The philosophy of the koshas materialized in the Taittiriya Upanishad text which dates back to the Vedic period. It is one of the earlier Upanishads written around 6th century BC consisting of three chapters focusing on understanding and knowing what is Brahman.
The third chapter of the book tells the story of Bhrigu asking his father and teacher Varuna, God of Water, what is Brahman. Varuna tells Bhrigu that Brahman is that which is born, that which continues to live and that which departs. This takes Bhrigu on a journey of exploring this answer and devoting himself to understanding what is Brahman. This results in him asking his father this question a handful of times and each time his father replies sending Bhrigu into deep contemplation where he discovers the layers of the body known as koshas and ultimately realizes that Brahman is all of these layers.Image from healthline illustrated by Maya Chastain
The understanding of the koshas is that we are more than just our physical body. The human body is just one layer, there are four other layers which are larger than our physical selves and beyond what we can see. The five koshas, layers or sheaths, are:
Annamaya kosha is the outer most layer of our bodies and refers to the physical body. The word anna means food and this kosha is known as the food sheath. It feeds the physical body through healthy eating and regular asana practice keeping the five elements that make up the body in balance. By ensuring our annamaya kosha, physical body, is taken care of we are able to enjoy healthier bodies and experience the deeper sheaths.
Pranamaya kosha refers to the vital body which is the first subtle body layer and the bridge between the physical body and the mind. Prana means energy and this kosha is the life force sheath, also known as the vital energy layer. Pranamaya kosha relies primarily on pranayama (breathing) exercises to ensure the energy system functions optimally and the chakras are in balance. A vital pranayama kosha prevents energy from stagnating and brings the body and mind into harmony.
The manomaya kosha is the mental body and this layer represents the mind. It is where we collect information through our senses and process it. This results in our thoughts and emotions being shaped resulting in us experiencing the push and pull of negative and positive. Thoughts have a vibration and they affect our physical bodies, they affect our hormones, chemical brain balance and can cause stress or contentment. It is important to keep the mind in check by filtering the information you allow in through the practice of setting intentions, observing your thoughts and clearing the negative vibrations of the various layers of the mind by chanting mantras.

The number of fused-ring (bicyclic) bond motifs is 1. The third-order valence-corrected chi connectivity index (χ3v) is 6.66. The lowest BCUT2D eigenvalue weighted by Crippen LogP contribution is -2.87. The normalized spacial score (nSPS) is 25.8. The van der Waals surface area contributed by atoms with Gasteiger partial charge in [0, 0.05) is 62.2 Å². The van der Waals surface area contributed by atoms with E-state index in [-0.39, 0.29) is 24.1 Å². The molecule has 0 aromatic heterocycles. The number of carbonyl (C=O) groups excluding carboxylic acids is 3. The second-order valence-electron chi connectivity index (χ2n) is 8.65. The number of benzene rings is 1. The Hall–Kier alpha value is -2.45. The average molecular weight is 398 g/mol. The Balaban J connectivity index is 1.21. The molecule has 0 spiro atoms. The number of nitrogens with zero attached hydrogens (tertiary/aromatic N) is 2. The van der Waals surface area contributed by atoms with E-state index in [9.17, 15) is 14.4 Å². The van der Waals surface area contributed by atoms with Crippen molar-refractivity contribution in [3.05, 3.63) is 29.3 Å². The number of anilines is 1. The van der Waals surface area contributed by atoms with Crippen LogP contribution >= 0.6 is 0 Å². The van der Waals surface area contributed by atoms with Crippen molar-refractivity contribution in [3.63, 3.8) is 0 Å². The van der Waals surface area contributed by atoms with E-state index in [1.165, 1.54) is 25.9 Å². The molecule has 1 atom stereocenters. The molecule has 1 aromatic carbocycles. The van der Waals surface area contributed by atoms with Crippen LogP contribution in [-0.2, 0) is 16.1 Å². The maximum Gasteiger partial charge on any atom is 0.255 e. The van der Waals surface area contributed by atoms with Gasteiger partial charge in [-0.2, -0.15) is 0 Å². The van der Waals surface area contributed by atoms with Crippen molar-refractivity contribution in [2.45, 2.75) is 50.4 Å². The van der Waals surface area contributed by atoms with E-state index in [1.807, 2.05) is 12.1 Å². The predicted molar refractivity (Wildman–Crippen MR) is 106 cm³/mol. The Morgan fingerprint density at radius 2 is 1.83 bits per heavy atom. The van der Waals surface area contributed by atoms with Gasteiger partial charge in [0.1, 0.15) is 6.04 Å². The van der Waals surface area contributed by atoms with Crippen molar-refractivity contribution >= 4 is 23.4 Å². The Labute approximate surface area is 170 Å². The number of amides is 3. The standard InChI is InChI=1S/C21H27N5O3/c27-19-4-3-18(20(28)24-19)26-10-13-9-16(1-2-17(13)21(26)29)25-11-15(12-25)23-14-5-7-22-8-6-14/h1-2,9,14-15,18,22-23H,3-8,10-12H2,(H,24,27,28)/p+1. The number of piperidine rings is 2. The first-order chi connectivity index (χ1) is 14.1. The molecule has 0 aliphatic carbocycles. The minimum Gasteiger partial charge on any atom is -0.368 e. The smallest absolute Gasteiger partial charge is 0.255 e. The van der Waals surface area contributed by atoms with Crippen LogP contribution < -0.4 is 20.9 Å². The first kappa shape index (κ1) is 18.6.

The vijnanamaya kosha is the wisdom layer. It is the wisdom that you gain from witnessing every moment. You realize you are not the body, not the mind and not the breath. It goes beyond intellect. It is no longer just mental perception or observing thoughts but an insight into your intuitive energy. It goes beyond the thinking aspect of the mind and is where you relax, practice meditation and allow your senses to dissipate.
This is the bliss body which surrounds the Atman, the inner self. This is an experience where you recognize your true nature where there is no drama, judgment but rather a sense of bliss, fearlessness and expansion. This layer allows you to see all the layers and experience an infinite expansion being part of the larger consciousness. This layer gets revealed to you once you have cultivated the other four layers. This is where you have found your true self and experience bliss that is beyond the minds ability to grasp.